Man. Gas Processes
Contamination Threat Modes
Residuals - Components
Sources of MGP Liquid Effluent
FMG Plants in the US
Parallel MG Technologies
Think you've found a gas works?
Locating and Confirming a Site
Locations of US Gas Plants
FMGP In The News
FMGP In The Arts
Coal-tar Site Litigation
Related sites on the Internet
Literature of Manufactured Gas
Publications by Dr. Hatheway
Slide Shows by Dr. Hatheway
Slide Shows by others
Locations of Gas Plants and Other Coal-tar Sites in the
THE STATE OF UTAH
vast spaces, punctuated in gas-time by small towns, was never notably developed
to manufactured gas. Gas plants swiftly followed the passage of the
transcontinental railroad in 1869, with Mormon track-laying labor being repaid
in rails and rolling stock sufficient to bring an indigenous Utah Central
Railroad down from Ogden to Salt Lake City early in 1870.
abundant in south-central Utah and gas was in place at Salt Lake City by 1873,
and followed by gas works at Ogden and Provo. For a brief time, in the late
1880ís the Federal government operated the Salt Lake City plant as a confiscated
property during the course of the Edmunds-Tucker Act, which briefly led to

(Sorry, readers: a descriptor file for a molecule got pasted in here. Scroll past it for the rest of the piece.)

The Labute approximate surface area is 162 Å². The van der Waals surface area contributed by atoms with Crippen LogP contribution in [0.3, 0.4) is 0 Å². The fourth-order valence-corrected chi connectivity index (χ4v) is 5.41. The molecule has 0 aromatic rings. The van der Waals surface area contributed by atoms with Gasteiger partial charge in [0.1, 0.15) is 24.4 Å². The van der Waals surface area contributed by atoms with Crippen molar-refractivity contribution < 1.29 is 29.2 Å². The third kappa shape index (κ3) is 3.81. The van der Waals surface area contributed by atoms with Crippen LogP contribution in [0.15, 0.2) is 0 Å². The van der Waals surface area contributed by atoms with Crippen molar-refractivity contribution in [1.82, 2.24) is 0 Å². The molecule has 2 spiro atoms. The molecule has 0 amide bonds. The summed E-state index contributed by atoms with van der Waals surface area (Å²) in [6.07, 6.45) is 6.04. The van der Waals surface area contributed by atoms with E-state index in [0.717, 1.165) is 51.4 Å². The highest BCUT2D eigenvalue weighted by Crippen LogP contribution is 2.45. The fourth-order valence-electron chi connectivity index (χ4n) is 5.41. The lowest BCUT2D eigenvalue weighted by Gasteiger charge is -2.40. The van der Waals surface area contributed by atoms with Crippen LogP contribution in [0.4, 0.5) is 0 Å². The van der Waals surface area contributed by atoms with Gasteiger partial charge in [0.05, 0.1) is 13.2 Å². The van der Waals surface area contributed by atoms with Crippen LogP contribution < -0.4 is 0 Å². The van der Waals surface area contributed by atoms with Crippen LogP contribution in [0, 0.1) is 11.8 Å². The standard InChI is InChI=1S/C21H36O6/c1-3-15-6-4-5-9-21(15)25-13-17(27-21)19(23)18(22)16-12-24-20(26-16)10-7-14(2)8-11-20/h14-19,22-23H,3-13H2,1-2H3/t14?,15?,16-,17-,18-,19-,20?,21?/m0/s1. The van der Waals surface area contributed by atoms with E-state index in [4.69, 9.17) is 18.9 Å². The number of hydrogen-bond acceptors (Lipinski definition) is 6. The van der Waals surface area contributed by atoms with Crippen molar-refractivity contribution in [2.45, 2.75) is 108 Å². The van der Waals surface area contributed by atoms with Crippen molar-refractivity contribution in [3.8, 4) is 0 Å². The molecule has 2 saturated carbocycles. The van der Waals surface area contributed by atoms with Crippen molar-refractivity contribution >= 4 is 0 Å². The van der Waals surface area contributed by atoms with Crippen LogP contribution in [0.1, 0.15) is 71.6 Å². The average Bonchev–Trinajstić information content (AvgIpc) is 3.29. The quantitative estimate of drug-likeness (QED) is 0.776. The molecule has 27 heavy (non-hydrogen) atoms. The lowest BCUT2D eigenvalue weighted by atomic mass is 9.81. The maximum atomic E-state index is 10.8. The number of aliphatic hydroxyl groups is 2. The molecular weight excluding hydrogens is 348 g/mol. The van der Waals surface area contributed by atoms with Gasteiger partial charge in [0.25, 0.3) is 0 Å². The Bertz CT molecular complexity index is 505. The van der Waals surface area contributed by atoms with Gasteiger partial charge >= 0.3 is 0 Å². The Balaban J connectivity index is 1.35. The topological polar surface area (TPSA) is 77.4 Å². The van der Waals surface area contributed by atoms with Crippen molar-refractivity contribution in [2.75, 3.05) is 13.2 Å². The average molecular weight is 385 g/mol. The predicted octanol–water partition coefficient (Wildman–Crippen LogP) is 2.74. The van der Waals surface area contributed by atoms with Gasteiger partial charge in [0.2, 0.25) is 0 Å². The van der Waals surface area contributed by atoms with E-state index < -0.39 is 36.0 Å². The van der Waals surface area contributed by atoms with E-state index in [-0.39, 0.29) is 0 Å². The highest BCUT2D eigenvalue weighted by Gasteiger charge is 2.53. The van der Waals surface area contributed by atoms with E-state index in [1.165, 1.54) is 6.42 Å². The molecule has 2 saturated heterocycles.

disincorporation of the Church of the Later Day Saints.
manufactured gas companies were Utah-financed and remained stable until the
inevitable consolidation, which occurred in the 1920s. The consolidating entity,
Utah Power & Light Company (formed 1910) became the sole gas utility. Utahís
outlying towns were almost all agrarian in nature and did not represent
sufficient capital to finance manufactured gas works. The various financing
schemes attendant with the lower-cost electric power generators and sufficient
stream power in the Rocky Mountain portion of the State lead to widespread
alternate lighting use of electricity after about 1890. Utah was the second to
last state to establish public regulation (1917) of utilities and records show
it to have been a non-proactive watchdog, responding mainly to complaints.
ovens were established at Beaver County and in batteries at Sunnyside and Castle
Gate, in Carbon County (1902) and were operated in the non-by-product mode until
closure by U.S. Steel Corporation in 1954. Steel mills were of the pig-iron
supply type, but transition into the use by-product coke ovens, beginning with
the 1923 construction of the Columbia Steel plant at Ironton, near Provo. Salt
Lake City promoters brought San Francisco capital into Provo, mainly from the
Pacific Gas & Electric Company. The works was sold to U.S. Steel Corporation in
natural gas had passed through the Wasatch-Front cities by 1934 via Uinta Basin
Field pipeline, terminating at Pocatello, Idaho.
Click the blue "EPA" link below to view the
Utah map of the EPA 1985 Radian FMGP Report.
Click the green "Hatheway" link
below to view the
Utah map of Professor Hatheway's research.
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